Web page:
A specialist in US-Taiwan relations suggested Friday that Washington might try to help the Chinese Nationalist Party (KMT) recover from its crushing defeat in Nov. 29’s nine-in-one elections.
Steven Goldstein, a professor of government at Smith College whose current research focuses on cross-strait relations, said it was very much in the US’ interest for cross-strait relations to continue developing peacefully.
He told a conference on “decoding” Taiwan’s election results — organized by the Carnegie Endowment for International Peace — that Taiwan’s most important contribution to the US’ “pivot” toward Asia was to keep the cross-strait environment quiet.
And the best way to do that is to sustain the momentum in cross-strait ties launched by the administration of President Ma Ying-jeou (馬英九).
“The question is whether there will be American attempts to bolster Ma, strengthening his position and that of the Chinese Nationalist Party,” he said.
Goldstein said that there had been no new announcements of arms sales for a number of years.
Such sales might help the KMT win the 2016 presidential election and referring directly to possible arms sales Goldstein said: “Could that possibly happen?”
He said the election results could be read as a mandate on Ma’s cross-strait policies and wondered if they were a harbinger of political realignment.
“Is this a preview of what will happen in the 2016 presidential election?” he said.
Goldstein said the results must have rattled China, where leaders now understand that their campaign to win the hearts and minds of the Taiwanese “might not be doing as well as they thought.”
As a result, he said there would have to be a “great effort” by China to contact and understand the victorious Democratic Progressive Party (DPP).
The DPP and China hold “two entirely irreconcilable” positions on cross-strait relations and this has left the US with “a certain bit of concern.”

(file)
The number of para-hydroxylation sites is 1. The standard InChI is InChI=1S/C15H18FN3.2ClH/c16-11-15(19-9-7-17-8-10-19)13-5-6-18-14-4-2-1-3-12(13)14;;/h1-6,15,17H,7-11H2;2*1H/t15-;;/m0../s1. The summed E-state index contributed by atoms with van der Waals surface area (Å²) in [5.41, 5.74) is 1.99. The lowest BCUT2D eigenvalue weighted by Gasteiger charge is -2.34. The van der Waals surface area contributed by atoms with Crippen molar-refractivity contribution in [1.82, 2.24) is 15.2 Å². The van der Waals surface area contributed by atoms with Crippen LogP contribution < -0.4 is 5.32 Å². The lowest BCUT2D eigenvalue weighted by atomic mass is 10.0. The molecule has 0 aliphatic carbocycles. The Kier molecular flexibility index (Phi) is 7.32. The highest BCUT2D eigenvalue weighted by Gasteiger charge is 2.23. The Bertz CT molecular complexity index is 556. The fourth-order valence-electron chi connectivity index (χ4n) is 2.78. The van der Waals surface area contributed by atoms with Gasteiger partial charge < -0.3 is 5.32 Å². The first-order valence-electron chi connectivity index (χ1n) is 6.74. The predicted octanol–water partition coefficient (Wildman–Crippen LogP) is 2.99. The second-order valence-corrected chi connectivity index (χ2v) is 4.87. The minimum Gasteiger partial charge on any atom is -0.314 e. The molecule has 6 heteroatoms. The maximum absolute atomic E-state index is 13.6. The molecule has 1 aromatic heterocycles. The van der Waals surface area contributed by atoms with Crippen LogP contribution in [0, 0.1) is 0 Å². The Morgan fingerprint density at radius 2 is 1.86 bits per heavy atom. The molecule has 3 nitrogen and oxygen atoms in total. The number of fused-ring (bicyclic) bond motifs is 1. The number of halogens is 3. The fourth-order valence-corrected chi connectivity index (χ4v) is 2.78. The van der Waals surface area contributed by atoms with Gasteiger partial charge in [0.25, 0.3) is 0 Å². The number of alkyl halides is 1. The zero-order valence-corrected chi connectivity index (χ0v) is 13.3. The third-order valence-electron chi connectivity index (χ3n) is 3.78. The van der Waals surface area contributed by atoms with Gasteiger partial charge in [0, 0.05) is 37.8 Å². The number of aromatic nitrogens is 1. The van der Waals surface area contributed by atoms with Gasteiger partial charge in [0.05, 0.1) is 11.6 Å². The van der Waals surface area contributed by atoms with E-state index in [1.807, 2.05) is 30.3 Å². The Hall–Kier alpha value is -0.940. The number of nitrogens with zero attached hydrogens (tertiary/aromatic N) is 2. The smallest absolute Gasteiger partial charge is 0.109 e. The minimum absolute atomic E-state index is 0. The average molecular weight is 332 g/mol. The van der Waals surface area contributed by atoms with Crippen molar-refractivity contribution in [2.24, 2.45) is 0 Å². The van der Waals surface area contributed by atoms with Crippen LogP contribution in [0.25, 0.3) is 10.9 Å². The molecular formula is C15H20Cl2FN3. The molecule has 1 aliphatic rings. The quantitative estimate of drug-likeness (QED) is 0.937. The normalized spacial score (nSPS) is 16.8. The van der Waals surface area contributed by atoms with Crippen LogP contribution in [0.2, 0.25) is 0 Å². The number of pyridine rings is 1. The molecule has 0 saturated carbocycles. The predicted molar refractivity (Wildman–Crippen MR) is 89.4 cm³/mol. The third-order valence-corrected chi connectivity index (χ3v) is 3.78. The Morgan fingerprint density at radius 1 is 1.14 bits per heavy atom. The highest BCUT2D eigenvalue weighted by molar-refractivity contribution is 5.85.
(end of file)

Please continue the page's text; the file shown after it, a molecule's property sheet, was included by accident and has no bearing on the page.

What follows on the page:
Goldstein said there had also been concern about DPP Chairperson Tsai Ing-wen’s (蔡英文) willingness to “make the kinds of gestures that might have to be made to reach some kind of accommodation with the mainland [China] that would make a continuation of the momentum from the Ma period possible.”
Alan Romberg, director of the East Asia program at the Stimson Center, said that in the aftermath of the recent elections Beijing would continue its policy of peaceful cross-strait development. He said Beijing would continue to stress economic relations and give benefits to the people of Taiwan “in continuing efforts to win hearts and minds.”
Romberg said China would make it clear that if a DPP government took office in 2016 and did not embrace some form of “one China” policy, there would be consequences.
He said the election result was a reaction to “perceived poor KMT governance” and a perception that the party had not lived up to expectations. Chinese officials have been “engaging” DPP leaders for quite some time, Romberg said, and these conversations and contacts would now grow in intensity.
He said that Beijing would not compromise on the “one China” principle and that from the its perspective the KMT was the “better option.”
Goldstein said that given the last presidential election, it was “natural” for the US to have concerns about Tsai’s ability to manage cross-strait relations.
The DPP has learned lessons from the 2010 election, but it would still be difficult for them to form a cross-strait policy that would be acceptable to China.
“It’s as much a responsibility of the mainland [China] as it is of the DPP,” he said.
Romberg said that while the US should not favor one party over the other, “if US interests are going to be affected, the US will not hesitate to talk about its interests.”
He said that if cross-strait stability seemed to be at stake “then the US may well express itself.”
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